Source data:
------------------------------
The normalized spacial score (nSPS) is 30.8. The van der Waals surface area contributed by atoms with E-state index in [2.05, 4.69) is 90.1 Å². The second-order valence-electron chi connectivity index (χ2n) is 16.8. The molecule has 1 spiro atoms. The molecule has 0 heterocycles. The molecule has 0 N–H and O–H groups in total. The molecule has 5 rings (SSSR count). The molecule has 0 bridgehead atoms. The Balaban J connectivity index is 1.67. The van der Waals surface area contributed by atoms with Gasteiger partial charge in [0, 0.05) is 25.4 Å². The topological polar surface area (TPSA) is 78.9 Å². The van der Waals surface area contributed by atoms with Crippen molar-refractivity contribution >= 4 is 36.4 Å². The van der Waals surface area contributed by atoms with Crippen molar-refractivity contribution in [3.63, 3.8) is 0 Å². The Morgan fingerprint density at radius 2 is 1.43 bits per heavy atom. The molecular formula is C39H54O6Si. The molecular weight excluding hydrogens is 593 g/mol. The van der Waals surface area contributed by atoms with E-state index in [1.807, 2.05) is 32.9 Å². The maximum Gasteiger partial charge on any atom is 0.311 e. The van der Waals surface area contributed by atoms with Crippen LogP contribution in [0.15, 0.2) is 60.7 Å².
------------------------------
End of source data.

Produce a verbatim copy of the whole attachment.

The normalized spacial score (nSPS) is 30.8. The van der Waals surface area contributed by atoms with E-state index in [2.05, 4.69) is 90.1 Å². The second-order valence-electron chi connectivity index (χ2n) is 16.8. The molecule has 1 spiro atoms. The molecule has 0 heterocycles. The molecule has 0 N–H and O–H groups in total. The molecule has 5 rings (SSSR count). The molecule has 0 bridgehead atoms. The Balaban J connectivity index is 1.67. The van der Waals surface area contributed by atoms with Gasteiger partial charge in [0, 0.05) is 25.4 Å². The topological polar surface area (TPSA) is 78.9 Å². The van der Waals surface area contributed by atoms with Crippen molar-refractivity contribution >= 4 is 36.4 Å². The van der Waals surface area contributed by atoms with Crippen molar-refractivity contribution in [3.63, 3.8) is 0 Å². The Morgan fingerprint density at radius 2 is 1.43 bits per heavy atom. The molecular formula is C39H54O6Si. The molecular weight excluding hydrogens is 593 g/mol. The van der Waals surface area contributed by atoms with E-state index in [1.807, 2.05) is 32.9 Å². The maximum Gasteiger partial charge on any atom is 0.311 e. The van der Waals surface area contributed by atoms with Crippen LogP contribution in [0.15, 0.2) is 60.7 Å².